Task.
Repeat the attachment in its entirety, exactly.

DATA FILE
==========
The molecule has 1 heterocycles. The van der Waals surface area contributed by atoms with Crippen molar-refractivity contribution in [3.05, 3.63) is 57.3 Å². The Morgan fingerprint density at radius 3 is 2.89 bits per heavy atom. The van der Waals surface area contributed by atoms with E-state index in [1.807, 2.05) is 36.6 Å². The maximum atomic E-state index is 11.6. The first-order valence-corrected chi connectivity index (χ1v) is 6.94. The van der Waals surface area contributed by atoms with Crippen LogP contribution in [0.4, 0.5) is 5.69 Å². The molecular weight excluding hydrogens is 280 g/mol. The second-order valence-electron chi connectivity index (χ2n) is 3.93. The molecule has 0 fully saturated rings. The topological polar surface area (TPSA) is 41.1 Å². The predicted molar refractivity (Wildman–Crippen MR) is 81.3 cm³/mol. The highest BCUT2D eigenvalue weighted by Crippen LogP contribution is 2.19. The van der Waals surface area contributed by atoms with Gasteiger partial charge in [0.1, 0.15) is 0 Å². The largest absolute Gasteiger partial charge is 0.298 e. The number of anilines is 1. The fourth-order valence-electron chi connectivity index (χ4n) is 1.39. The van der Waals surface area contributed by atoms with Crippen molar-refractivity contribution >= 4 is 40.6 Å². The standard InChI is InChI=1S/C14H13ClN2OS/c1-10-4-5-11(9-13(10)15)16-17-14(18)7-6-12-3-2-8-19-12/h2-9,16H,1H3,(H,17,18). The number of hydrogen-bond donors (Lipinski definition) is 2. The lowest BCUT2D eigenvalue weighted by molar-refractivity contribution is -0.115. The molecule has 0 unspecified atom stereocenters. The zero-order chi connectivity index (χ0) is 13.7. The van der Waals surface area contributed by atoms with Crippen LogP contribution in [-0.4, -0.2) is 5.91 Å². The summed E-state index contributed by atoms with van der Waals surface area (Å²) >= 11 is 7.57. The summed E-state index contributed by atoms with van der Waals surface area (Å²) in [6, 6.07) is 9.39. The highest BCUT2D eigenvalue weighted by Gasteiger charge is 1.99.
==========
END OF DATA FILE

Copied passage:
The molecule has 1 heterocycles. The van der Waals surface area contributed by atoms with Crippen molar-refractivity contribution in [3.05, 3.63) is 57.3 Å². The Morgan fingerprint density at radius 3 is 2.89 bits per heavy atom. The van der Waals surface area contributed by atoms with E-state index in [1.807, 2.05) is 36.6 Å². The maximum atomic E-state index is 11.6. The first-order valence-corrected chi connectivity index (χ1v) is 6.94. The van der Waals surface area contributed by atoms with Crippen LogP contribution in [0.4, 0.5) is 5.69 Å². The molecular weight excluding hydrogens is 280 g/mol. The second-order valence-electron chi connectivity index (χ2n) is 3.93. The molecule has 0 fully saturated rings. The topological polar surface area (TPSA) is 41.1 Å². The predicted molar refractivity (Wildman–Crippen MR) is 81.3 cm³/mol. The highest BCUT2D eigenvalue weighted by Crippen LogP contribution is 2.19. The van der Waals surface area contributed by atoms with Gasteiger partial charge in [0.1, 0.15) is 0 Å². The largest absolute Gasteiger partial charge is 0.298 e. The number of anilines is 1. The fourth-order valence-electron chi connectivity index (χ4n) is 1.39. The van der Waals surface area contributed by atoms with Crippen molar-refractivity contribution >= 4 is 40.6 Å². The standard InChI is InChI=1S/C14H13ClN2OS/c1-10-4-5-11(9-13(10)15)16-17-14(18)7-6-12-3-2-8-19-12/h2-9,16H,1H3,(H,17,18). The number of hydrogen-bond donors (Lipinski definition) is 2. The lowest BCUT2D eigenvalue weighted by molar-refractivity contribution is -0.115. The molecule has 0 unspecified atom stereocenters. The zero-order chi connectivity index (χ0) is 13.7. The van der Waals surface area contributed by atoms with Crippen LogP contribution in [-0.4, -0.2) is 5.91 Å². The summed E-state index contributed by atoms with van der Waals surface area (Å²) >= 11 is 7.57. The summed E-state index contributed by atoms with van der Waals surface area (Å²) in [6, 6.07) is 9.39. The highest BCUT2D eigenvalue weighted by Gasteiger charge is 1.99.